to suppress teletype output.

  DLE	10 ^P	data link escape -- an escape character is generally a
		prefix for something else.  DLE was expected to be used
		as a prefix on characters in the user data stream that
		might otherwise be interpreted as data link control
		characters, for example, flow control characters.  In
		some early documentation, this was called DC0 or device
		control zero.

  DC1	11 ^Q	device control 1 -- turn on the paper tape reader.
		In early documentation, this was called XON.

  DC2	12 ^R	device control 2 -- turn on the paper tape punch.

  DC3	13 ^S	device control 3 -- turn off the paper tape reader.
		In early documentation, this was called XOFF, The use
		of XON/XOFF (DC1/DC3) for flow control stems from their
		use to control the flow of data from the paper tape
		reader attached to a Teletype.

  DC4	14 ^T	device control 4 -- turn off the paper tape punch.

  NAK	15 ^U	negative acknowledge -- another possible response to ENQ.
		One flow control mechanism is to use ENQ to ask if the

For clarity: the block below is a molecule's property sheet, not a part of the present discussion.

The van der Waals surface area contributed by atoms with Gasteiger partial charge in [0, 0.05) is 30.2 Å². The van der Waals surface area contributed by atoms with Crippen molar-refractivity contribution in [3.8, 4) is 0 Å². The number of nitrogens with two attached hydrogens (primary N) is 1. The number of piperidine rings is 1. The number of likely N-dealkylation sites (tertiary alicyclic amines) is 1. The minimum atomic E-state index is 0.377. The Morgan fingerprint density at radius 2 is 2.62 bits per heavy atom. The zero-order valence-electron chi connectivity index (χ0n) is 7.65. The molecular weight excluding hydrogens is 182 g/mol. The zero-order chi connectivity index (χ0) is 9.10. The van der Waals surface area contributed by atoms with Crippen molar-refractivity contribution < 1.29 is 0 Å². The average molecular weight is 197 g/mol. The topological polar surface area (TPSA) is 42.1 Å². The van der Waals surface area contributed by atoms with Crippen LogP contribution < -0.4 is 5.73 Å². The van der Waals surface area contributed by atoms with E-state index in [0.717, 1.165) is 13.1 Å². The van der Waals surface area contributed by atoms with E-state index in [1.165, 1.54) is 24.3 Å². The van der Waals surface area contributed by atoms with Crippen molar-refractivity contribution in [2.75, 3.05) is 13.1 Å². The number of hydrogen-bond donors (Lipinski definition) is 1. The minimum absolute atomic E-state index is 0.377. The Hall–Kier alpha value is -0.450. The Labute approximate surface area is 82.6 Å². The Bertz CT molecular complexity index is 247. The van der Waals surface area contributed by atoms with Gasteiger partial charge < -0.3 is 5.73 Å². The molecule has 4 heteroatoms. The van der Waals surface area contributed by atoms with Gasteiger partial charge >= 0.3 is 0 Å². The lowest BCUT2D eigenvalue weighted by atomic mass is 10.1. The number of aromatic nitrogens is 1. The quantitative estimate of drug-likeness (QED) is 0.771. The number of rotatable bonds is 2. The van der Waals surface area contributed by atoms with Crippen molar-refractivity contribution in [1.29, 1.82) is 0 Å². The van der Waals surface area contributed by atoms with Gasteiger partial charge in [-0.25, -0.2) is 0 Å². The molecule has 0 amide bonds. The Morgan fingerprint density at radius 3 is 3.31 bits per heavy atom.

receiver has buffer space, and require the receiver to
		respond with either ACK (yes) or NAK (no).  ENQ could
		also be used to enquire about whether a retransmission
		is required after sending a checksum.  The popular use of
		control U to delete the current input line is only vaguely
		grounded in this definition.

  SYN	16 ^V	synchronous idle -- if you're using a synchronous
		transmission protocol, and you have no data to send, you
		send SYN characters to keep the clocks synchronized.
		The receiver should ignore these, and the transmitter may
		have to insert them into the data stream once in a while.

  ETB	17 ^W	end of transmission block -- used when a transmission must
		be broken into many blocks for some reason, for example,